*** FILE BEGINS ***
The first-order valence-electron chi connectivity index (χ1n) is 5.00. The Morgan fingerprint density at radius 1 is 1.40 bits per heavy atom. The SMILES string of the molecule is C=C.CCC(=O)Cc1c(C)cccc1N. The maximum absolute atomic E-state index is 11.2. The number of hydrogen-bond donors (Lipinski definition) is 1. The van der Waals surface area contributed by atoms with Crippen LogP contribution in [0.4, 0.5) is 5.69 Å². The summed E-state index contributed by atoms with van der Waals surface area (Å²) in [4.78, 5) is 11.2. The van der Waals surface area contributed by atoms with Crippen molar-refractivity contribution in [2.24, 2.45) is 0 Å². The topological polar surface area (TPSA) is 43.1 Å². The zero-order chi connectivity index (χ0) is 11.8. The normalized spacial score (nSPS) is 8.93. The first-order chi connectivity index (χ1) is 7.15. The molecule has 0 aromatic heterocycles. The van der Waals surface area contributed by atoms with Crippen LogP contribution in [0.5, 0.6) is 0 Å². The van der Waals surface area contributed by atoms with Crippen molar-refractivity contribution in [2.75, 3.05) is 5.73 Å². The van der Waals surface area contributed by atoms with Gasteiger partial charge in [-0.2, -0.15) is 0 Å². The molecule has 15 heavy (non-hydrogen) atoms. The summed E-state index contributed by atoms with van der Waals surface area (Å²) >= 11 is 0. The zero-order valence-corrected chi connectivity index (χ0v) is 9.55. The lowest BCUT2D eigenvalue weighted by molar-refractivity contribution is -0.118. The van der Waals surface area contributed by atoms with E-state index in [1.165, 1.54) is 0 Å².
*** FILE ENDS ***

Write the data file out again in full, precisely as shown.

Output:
The first-order valence-electron chi connectivity index (χ1n) is 5.00. The Morgan fingerprint density at radius 1 is 1.40 bits per heavy atom. The SMILES string of the molecule is C=C.CCC(=O)Cc1c(C)cccc1N. The maximum absolute atomic E-state index is 11.2. The number of hydrogen-bond donors (Lipinski definition) is 1. The van der Waals surface area contributed by atoms with Crippen LogP contribution in [0.4, 0.5) is 5.69 Å². The summed E-state index contributed by atoms with van der Waals surface area (Å²) in [4.78, 5) is 11.2. The van der Waals surface area contributed by atoms with Crippen molar-refractivity contribution in [2.24, 2.45) is 0 Å². The topological polar surface area (TPSA) is 43.1 Å². The zero-order chi connectivity index (χ0) is 11.8. The normalized spacial score (nSPS) is 8.93. The first-order chi connectivity index (χ1) is 7.15. The molecule has 0 aromatic heterocycles. The van der Waals surface area contributed by atoms with Crippen LogP contribution in [0.5, 0.6) is 0 Å². The van der Waals surface area contributed by atoms with Crippen molar-refractivity contribution in [2.75, 3.05) is 5.73 Å². The van der Waals surface area contributed by atoms with Gasteiger partial charge in [-0.2, -0.15) is 0 Å². The molecule has 15 heavy (non-hydrogen) atoms. The summed E-state index contributed by atoms with van der Waals surface area (Å²) >= 11 is 0. The zero-order valence-corrected chi connectivity index (χ0v) is 9.55. The lowest BCUT2D eigenvalue weighted by molar-refractivity contribution is -0.118. The van der Waals surface area contributed by atoms with E-state index in [1.165, 1.54) is 0 Å².